Labour's bad day, and other stories
Today has not been a great day for Labour. Early this morning, the Sleaford and North Hykeham by-election was called, and the Labour candidate chalked up a mere 10.2% of the vote, down 7 points from the 2015 election. The Labour Party was put into 4th place in the seat, behind UKIP and the Liberal Democrats. Today is also the day that YouGov has given Labour a headline voting intention figure of 25%, the lowest vote share for Labour in a YouGov poll since September 2009.
Labour and the Tories in the headline polls
While this 25% result is, frankly, dire for an opposition party, this isn’t as big a surprise as it should be – over the last month, Labour has been polling in the high twenties in 7 of the 9 polls released. Meanwhile, the Conservatives have had a steady increase in their poll numbers since their rocket-boosted performance when Theresa May became Prime Minister. A typical poll now has the Tories hovering around the 41% mark and Labour somewhere around 28%. Indeed, our rolling average model today has the Conservatives on 41.5% and Labour on 27%.
There’s been much discussion (read: fevered screaming matches on Twitter) regarding the root of Labour’s woes. Is it the result of a weak leader, a disunited party, confusion over Brexit, or something else entirely? Proving any of these conclusions from voting intention data alone is an impossible task. But what happens when you ask the voters? A while ago, YouGov interviewed over 1000 people who said they no longer trusted Labour.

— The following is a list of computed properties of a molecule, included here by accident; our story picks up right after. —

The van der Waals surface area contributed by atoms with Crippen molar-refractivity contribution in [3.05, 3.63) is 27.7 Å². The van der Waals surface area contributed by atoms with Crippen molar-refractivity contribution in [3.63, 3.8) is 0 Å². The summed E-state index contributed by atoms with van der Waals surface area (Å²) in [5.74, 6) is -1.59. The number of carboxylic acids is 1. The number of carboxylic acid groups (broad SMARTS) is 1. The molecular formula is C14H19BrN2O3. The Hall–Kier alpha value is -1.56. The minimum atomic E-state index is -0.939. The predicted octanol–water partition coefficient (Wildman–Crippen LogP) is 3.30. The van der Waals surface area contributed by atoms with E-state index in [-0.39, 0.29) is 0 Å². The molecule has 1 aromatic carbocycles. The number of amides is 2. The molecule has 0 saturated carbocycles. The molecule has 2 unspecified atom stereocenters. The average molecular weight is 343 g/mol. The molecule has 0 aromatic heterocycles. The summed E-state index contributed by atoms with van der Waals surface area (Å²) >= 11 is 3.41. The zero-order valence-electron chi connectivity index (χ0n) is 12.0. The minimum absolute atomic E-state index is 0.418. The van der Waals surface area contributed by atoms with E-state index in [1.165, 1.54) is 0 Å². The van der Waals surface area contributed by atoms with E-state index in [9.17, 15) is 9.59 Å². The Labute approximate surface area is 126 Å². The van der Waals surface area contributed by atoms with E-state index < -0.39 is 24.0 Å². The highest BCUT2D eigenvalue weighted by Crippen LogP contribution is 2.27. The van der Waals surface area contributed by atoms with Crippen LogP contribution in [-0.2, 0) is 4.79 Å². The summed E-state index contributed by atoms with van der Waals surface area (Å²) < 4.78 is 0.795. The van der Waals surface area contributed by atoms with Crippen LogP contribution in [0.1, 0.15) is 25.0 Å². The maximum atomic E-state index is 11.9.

46% of those polled said that Labour’s having a weak leader constituted one of the four biggest reasons they no longer trusted the party.
And while this particular poll was conducted on 30th September, there’s little evidence that the composition of the reasons for Labour’s ‘defectors’ has changed much. The graph below shows the net satisfaction ratings for the Conservative and Labour party leaders since January 2016, taken from Ipsos MORI data. Since Theresa May became Prime Minister, her net satisfaction rating hasn’t dropped below +16, while in the same period, Jeremy Corbyn’s rating hasn’t risen above -24. In the last Ipsos poll taken in mid-November, the Prime Minister’s lead over the Labour leader stood at an astonishing 53 points – her +24 to his -29.
Who owns the issues?
Unsurprisingly, Brexit has been the most important issue in voters’ minds over the last few months. The latest YouGov poll has 61% of Brits identify it as the crucial issue of the day. Following some way behind is immigration (44%), the economy (38%), health (35%), and housing (17%). On these three largest issues, the Conservatives are leading comfortably. While Labour retains its traditional advantage over health and housing, the size of these leads should be a cause of worry: on housing, the party is barely ahead on 2 points, and its lead on the NHS is 5 points. This compares poorly to the Tories’ much larger leads on Brexit (18 points), immigration (13 points) and the economy (22 points).
Meh. There’s been much talk since the EU referendum about the recalibration of British politics around the Brexit issue, with the Liberal Democrats serving as the chief opposition to the pro-Brexit Conservative government. While this reasoning is sound enough to predict some recovery in the party’s standing in the polls, it’s hard to say anything yet. Since the referendum, our rolling average model sees the Lib Dems go from 7.25% in the polls to 9% now. Since the typical margin of error for a poll is +/- 3%, this 1.75 point rise shouldn’t be exaggerated in its importance.